Galactic war is trending now, courtesy of the Star Wars Empire. Fictional as it may sound, there is an actual cosmic war happening around us. Good and evil, God and Satan are battling it out as they wage war for our souls. This battle is raging on my campus, a place that I love.
Over the last decade, InterVarsity has seen a dramatic increase in the number of students who make decisions for Jesus each year. But have you ever asked, “How are we helping new believers become life-long disciples of Jesus?” That question has been nagging me for more than ten years. So, I was overjoyed when a joint effort between the Discipleship and Evangelism Departments developed the GROW Bible study just this purpose.
What happens in the soil, in dark places between sowing and reaping—in the waiting between fall and spring, between death and resurrection? If the viewer was able to peek into the darkness where a seed is buried, one could glimpse it unfolding from death to life. But often we don’t get to witness this miracle.
Lawrence*, a faculty member from a local private college, sat at a table with me recently inside a Famous Dave’s BBQ. His goal was to guide me along the journey he’d taken many years earlier of rejecting faith in Jesus for what he sees as a more scientific way of life. “You remind me of myself as a young man,” he remarked to me, not unkindly.
Have you ever read the whole Bible? Do you remember the first time you tried to read the entire Bible? I remember “thee” and “thou” and names of people and places I couldn’t pronounce. The beginning was OK, but then there were a lot of rules. (“Why, hello Leviticus!”)
Palm Sunday ushered us into this week we call “holy.” In a previous post titled Making This a Holy Week, I sketched the choreography of Maundy Thursday, Good Friday, Holy Saturday, Easter Sunday and the spiritual themes that pulse through these days. This year, I want to offer a short meditation on one of Jesus’s most provocative teachings.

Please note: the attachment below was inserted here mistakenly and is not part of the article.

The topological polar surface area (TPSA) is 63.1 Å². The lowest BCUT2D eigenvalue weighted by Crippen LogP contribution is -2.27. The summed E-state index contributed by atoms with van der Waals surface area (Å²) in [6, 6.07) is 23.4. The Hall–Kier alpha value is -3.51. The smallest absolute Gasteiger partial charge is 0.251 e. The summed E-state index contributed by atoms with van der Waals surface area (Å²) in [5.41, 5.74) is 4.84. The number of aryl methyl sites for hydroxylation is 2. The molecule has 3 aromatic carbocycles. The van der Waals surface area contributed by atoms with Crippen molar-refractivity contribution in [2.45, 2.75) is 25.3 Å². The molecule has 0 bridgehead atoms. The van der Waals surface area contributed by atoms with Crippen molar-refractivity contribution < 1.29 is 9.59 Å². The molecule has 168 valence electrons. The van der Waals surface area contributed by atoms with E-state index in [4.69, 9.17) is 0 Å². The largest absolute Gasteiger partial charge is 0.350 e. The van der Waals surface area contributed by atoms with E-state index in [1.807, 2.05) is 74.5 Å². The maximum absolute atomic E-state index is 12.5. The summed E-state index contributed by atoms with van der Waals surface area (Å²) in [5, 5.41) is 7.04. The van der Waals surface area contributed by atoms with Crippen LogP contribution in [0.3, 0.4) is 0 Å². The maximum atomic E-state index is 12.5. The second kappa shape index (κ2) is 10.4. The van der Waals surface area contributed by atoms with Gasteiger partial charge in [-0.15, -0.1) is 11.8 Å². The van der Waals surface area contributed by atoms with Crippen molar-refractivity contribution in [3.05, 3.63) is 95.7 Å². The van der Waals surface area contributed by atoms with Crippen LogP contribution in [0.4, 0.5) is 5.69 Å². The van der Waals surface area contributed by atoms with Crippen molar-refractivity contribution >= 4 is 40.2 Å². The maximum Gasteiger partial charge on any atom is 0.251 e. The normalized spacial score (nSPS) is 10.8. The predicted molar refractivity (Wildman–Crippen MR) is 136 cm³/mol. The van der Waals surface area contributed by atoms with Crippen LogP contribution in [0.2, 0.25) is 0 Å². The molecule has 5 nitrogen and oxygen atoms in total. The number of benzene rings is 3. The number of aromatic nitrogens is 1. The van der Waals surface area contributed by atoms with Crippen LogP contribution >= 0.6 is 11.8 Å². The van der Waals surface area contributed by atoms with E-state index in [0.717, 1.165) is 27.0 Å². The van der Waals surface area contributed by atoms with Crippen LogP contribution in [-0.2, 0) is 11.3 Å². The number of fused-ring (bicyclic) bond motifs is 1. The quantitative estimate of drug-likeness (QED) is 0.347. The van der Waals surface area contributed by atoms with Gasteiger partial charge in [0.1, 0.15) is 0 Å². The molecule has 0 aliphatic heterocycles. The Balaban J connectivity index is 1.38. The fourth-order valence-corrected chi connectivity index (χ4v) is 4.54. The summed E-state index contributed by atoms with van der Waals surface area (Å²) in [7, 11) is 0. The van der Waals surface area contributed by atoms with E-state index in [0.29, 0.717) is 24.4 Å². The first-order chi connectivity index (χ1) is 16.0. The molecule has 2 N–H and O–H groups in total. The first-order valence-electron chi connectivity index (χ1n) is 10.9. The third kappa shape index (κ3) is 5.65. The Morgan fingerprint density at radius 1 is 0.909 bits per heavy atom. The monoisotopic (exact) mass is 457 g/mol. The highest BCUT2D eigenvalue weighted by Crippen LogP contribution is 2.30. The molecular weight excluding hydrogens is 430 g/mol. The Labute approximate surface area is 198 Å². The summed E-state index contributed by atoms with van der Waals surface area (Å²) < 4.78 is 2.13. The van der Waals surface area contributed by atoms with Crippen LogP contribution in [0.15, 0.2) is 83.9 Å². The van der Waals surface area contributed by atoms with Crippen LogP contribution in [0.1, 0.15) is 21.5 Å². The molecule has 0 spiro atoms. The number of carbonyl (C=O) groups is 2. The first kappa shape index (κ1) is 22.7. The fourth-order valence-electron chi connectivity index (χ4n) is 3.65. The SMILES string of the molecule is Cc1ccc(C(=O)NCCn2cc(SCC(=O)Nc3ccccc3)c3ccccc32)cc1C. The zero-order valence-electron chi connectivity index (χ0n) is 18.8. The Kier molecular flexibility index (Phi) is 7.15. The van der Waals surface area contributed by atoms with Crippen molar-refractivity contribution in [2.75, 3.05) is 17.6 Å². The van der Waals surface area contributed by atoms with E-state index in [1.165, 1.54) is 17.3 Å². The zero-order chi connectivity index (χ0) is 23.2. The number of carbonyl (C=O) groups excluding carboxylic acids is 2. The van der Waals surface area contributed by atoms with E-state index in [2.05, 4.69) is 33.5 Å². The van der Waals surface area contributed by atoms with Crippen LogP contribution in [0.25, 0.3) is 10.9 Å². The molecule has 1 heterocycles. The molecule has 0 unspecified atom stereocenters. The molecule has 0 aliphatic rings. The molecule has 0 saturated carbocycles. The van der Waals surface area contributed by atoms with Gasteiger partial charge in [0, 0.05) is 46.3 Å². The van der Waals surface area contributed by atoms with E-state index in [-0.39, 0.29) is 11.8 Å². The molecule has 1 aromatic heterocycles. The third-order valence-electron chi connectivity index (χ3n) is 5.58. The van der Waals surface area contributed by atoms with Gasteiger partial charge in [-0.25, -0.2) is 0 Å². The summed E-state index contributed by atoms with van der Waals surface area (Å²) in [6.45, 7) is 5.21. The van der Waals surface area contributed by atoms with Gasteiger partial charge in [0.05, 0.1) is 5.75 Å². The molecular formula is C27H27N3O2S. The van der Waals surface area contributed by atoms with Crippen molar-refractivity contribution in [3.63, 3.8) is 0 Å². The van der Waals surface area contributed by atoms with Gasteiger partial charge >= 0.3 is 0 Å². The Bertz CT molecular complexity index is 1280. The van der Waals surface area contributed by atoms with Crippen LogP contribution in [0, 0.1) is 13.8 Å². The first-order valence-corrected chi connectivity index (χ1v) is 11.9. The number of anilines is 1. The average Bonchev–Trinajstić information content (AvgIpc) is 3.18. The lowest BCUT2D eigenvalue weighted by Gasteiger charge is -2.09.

Black History Month is behind us and I can’t help but think about the murky future that is yet to unfold before us as a nation. Eight years ago, I could not have anticipated the extent to which we would regress in terms of racial relations. I had been the second in my family to earn a graduate degree. My recent appointment as a Staff Member with InterVarsity Christian Fellowship was, for me, an accomplishment. Eight years ago, I had been the only Black male on campus staff in the region at the time and felt well received. That year, we also witnessed the election of the first Black U.S. President. We had come so far, eight years ago.
Sometimes it’s easy to forget that faculty are a key part of our mission field. We might wonder what impact, if any, a group of undergraduate students could have on the faith development of a faculty member, particularly one who may be hostile to the Christian faith.
The summer of 2015, I spent seven life-changing weeks on a Global Urban Trek in Mexico City. My name is Rebecca. I am a senior at Grand Valley State University, in my third year on our leadership team as a small group leader. I am studying nonprofit administration, and I want to go on to work in a church doing cross-cultural and/or urban ministry.
The blog is an avenue for staff and student leaders to hear from the visionary leaders of Collegiate Ministries about theological formation, discipleship, chapter planting, chapter growth, and other key ministry themes for campus work.